New Designs for Making Old Dams Safer
By Don Comis
June 26, 2009
A group of Agricultural Research
Service (ARS) hydraulic engineers are helping to rehabilitate aging small
dams across the country.
Efforts are underway to upgrade existing auxiliary spillways or build
new spillways for these dams, especially in Oklahoma. These upgraded or new
spillways meet current dam safety standards and will increase the useful lives
of the dams.
The U.S. Department of
Agriculture's Natural Resources
Conservation Service (NRCS) has helped build more than 11,000 earthen dams
over the years as part of its
Watershed Protection and
Flood Prevention Operations Program. These dams serve many purposes, but
the primary purpose is flood control. Since the program began in 1944,
Hydraulic Engineering Research Unit (HERU) engineers in Stillwater, Okla.,
have partnered with NRCS in the development of design standards for the dams.
When ARS hydraulic engineer
L. Hunt and her colleagues were asked recently by NRCS to help evaluate and
design retrofitted Roller Compacted Concrete (RCC) stepped spillways for dams
in Georgia and North Dakota, they found the same technology also can help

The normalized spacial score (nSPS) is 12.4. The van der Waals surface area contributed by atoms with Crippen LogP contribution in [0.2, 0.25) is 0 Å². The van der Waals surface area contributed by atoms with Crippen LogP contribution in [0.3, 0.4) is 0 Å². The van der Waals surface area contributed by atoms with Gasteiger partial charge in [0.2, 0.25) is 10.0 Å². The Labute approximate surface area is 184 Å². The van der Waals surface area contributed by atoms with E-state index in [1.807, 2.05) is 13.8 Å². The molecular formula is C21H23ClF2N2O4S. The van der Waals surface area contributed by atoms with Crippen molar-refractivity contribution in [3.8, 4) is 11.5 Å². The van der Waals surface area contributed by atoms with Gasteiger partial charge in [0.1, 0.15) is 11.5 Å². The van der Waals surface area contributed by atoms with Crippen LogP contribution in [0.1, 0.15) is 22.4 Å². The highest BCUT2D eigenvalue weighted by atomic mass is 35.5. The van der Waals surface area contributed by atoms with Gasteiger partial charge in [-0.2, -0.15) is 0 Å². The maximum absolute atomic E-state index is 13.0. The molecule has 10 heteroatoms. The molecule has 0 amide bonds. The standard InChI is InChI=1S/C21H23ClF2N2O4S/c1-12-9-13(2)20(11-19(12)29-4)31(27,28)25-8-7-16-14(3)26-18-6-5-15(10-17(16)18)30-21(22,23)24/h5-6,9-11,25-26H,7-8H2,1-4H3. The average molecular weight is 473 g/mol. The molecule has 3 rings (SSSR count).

increase flow capacity on many of these dams across the country. So they
developed generalized criteria for designs that could be used anywhere in the
Compacting concrete with a roller is a fast way to make a tough
With the many changes that have occurred over the yearsincluding
deterioration, changes in upstream and downstream land use and population, and
changes in dam safety lawsthe research by the HERU engineers with this
technology is once again helping NRCS, which has the lead for design and
construction of these earthen dams.
The ARS engineers conduct model studies both indoors at small scales
and also outdoors at large scales. This summer Hunt will begin using a
large-scale flume outdoors that is the actual size of the RCC spillways being
designed for these dams. ARS engineers will use the data from the water flow on
their experimental spillways to develop design and construction guidelines.
ARS is the principal intramural scientific research agency in